Palliative care, also called Care given to improve the quality of life of patients who have a serious or life-threatening disease., can improve the quality of life and well-being of patients dealing with a serious illness by preventing and treating symptoms of the disease or the side effects of its treatment. Palliative care is often confused with A specific type of supportive care that is provided to patients who are near the end of life and have stopped treatments meant to cure or control their disease. The main goal is to help patients feel as comfortable as possible, and to support both patients and family members through the end of life process. If a treatment option becomes available, patients can be taken out of hospice care and receive that treatment. care or end of life care, but they are not the same. Hospice care is intended for the end of life period, generally for patients expected to live for less than six months, while palliative care is recommended for patients at any stage of a life-threatening or chronic illness.
There is a community of chordoma patients, survivors, caregivers, co-survivors, and loved ones here to support you. Connect with others for support, perspective, and encouragement as you head into survivorship.
The Chordoma Foundation’s private online community is a place where individuals affected by chordoma can come together to exchange information, share experiences, and support one another. Within the community, there are two private groups, one for caregivers of pediatric and adolescent patients and another for young adult patients and their significant others. Both private groups were created to meet the unique needs of the pediatric and young adult members of our chordoma community.
Our free, confidential peer-to-peer support program connects anyone touched by chordoma with another person whose experiences with chordoma are similar. Trained Peer Guides are available to support patients who are newly diagnosed, patients in active treatment, survivors, caregivers, family members, or friends.
If you’re interested in talking to someone who has been through a similar chordoma journey, Peer Connect can help. Once registered, we will match you with a trained Guide who has had a similar experience with chordoma and who has had to face many of the same challenges that you now face. All Guides are trained to provide a listening ear, serve as a sounding board, and, if requested, suggest helpful information and resources.* The connection between you and your assigned Guide may involve only a few phone calls, or it may develop into a longer relationship, whatever is most helpful for you.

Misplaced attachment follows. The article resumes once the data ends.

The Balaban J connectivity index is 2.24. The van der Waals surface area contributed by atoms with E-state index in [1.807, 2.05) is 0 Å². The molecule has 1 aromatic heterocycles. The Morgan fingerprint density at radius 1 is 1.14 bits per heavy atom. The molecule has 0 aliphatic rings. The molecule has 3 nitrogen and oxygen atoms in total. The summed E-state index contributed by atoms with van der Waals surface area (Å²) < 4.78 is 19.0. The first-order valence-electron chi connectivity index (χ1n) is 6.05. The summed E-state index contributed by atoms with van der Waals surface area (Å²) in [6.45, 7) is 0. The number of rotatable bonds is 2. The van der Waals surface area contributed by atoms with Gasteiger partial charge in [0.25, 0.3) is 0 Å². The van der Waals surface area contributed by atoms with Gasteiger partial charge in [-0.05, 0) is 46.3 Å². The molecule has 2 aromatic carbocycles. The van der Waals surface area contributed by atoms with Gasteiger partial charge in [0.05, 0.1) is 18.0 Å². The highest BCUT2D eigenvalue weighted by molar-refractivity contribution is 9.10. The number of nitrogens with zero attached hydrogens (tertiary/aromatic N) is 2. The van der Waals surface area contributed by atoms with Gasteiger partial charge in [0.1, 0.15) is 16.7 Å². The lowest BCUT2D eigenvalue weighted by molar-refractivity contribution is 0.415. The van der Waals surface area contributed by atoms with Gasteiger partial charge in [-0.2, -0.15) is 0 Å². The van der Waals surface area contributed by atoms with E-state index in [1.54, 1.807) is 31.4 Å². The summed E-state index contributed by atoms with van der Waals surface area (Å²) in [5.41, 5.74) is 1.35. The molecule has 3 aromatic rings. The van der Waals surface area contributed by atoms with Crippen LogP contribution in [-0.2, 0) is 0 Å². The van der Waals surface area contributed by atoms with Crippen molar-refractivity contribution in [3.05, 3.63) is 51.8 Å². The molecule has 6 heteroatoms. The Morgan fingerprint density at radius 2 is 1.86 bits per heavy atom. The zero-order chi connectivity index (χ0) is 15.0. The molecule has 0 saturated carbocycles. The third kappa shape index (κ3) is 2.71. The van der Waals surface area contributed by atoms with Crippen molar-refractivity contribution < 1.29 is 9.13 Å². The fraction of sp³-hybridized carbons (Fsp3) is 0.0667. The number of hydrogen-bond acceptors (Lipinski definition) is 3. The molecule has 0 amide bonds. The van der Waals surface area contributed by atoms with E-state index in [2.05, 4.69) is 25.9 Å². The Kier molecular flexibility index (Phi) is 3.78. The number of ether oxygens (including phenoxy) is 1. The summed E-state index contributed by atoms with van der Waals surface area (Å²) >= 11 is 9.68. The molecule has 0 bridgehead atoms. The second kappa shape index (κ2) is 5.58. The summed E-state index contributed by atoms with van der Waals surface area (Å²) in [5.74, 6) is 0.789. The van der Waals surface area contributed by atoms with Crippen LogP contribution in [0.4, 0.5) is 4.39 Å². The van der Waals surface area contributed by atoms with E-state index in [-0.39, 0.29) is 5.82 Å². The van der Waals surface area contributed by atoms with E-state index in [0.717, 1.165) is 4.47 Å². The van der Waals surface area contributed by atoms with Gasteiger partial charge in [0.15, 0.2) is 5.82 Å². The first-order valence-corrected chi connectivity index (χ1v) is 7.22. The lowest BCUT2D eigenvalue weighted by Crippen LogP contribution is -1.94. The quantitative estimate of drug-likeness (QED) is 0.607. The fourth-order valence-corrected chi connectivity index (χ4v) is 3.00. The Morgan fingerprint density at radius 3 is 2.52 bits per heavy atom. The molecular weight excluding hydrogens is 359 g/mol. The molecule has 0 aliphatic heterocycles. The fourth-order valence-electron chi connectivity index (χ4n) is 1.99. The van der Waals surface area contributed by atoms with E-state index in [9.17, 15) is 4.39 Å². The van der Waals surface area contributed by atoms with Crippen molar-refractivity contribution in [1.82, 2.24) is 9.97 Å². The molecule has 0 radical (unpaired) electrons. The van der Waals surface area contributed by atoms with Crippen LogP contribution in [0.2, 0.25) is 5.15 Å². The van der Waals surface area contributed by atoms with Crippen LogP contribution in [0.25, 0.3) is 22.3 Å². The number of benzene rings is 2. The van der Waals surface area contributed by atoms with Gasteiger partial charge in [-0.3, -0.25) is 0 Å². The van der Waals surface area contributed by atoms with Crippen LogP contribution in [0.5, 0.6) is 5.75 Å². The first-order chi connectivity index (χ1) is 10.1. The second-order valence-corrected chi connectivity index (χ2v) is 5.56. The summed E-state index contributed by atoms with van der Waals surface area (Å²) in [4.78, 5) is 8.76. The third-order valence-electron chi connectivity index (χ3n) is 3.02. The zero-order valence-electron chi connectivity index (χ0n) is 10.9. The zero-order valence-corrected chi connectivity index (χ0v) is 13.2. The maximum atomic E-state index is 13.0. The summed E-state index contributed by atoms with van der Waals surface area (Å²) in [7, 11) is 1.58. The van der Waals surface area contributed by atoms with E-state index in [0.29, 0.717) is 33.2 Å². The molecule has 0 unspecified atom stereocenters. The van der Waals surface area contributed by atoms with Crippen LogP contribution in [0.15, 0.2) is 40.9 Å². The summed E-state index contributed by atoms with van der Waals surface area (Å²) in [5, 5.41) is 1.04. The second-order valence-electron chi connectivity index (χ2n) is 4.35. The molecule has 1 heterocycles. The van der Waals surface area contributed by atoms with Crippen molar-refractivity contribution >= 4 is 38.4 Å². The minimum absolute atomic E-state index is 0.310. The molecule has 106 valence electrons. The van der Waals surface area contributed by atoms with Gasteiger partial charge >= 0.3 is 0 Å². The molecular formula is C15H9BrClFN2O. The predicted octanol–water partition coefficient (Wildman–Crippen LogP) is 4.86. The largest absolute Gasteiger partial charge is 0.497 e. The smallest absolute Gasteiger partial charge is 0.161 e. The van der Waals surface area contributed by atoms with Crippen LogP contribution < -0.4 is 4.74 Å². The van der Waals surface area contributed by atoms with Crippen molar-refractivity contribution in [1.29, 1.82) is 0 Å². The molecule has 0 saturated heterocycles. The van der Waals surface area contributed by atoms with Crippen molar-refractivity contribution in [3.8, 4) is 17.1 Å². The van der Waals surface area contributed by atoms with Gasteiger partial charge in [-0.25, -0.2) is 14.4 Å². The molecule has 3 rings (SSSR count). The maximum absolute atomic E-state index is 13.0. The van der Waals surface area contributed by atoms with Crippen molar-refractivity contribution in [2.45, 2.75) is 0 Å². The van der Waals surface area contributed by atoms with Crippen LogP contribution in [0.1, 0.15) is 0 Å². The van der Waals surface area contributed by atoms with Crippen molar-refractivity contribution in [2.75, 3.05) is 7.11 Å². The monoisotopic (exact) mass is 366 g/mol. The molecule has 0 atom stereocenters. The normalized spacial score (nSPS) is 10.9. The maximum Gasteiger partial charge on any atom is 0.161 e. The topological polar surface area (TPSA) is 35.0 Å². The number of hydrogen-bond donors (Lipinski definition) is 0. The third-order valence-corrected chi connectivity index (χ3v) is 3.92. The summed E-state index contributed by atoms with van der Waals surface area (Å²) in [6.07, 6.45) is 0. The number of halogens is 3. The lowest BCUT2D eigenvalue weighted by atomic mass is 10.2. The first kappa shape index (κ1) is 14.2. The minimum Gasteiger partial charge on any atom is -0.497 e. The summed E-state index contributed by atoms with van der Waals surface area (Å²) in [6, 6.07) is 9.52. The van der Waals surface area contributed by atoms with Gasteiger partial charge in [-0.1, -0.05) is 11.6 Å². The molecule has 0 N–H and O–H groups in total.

Benefits of the Peer Connect program
- Feel connected with others who understand your thoughts and feelings
- Establish trusting relationships
- Explore cancer resources
- Gain coping and communication skills that can be helpful in advocating for your or your loved one’s treatment
- Be heard and supported
*Peer Guides do not serve as health professionals and cannot provide medical advice. By participating in the Chordoma Foundation Peer Connect program, you acknowledge that you understand the program is for support purposes only and does not provide medical, legal, or psychological advice, diagnosis, or treatment. The Peer Connect program may provide helpful health-related information, but it is not intended to substitute for professional advice, diagnosis, or treatment.
Chordoma Survivors Support Group on Facebook
Newly diagnosed patients, chordoma survivors, and family members can connect with others in the chordoma community through a private Facebook group. This close-knit group exists to help answer questions, share personal experiences, and serve as encouragement throughout your journey with chordoma. Email approval from a group moderator is required simply to protect the privacy of the more than 1,800 members and prevent spammers from entering the private Facebook space. Please send an email briefly describing your relationship with chordoma to email@example.com, and you will receive a reply from a group administrator.
Please note: While many members of this Facebook group are involved with the Chordoma Foundation as volunteers and community advisors, the group is privately run and separate from the Foundation.
References and further information
The information on this page was developed by the Chordoma Foundation in consultation with members of the Chordoma Global Consensus Group. We would like to thank the members of the Chordoma Global Consensus Group for providing their expertise in the development of the original consensus guidelines and their review of this educational content.
The information provided herein is not intended to be a substitute for professional medical advice, diagnosis, or treatment. Always seek the advice of your or your loved one’s physician about any questions you have regarding your or your loved one’s medical care. Never disregard professional medical advice or delay in seeking it because of something you have read on this Website.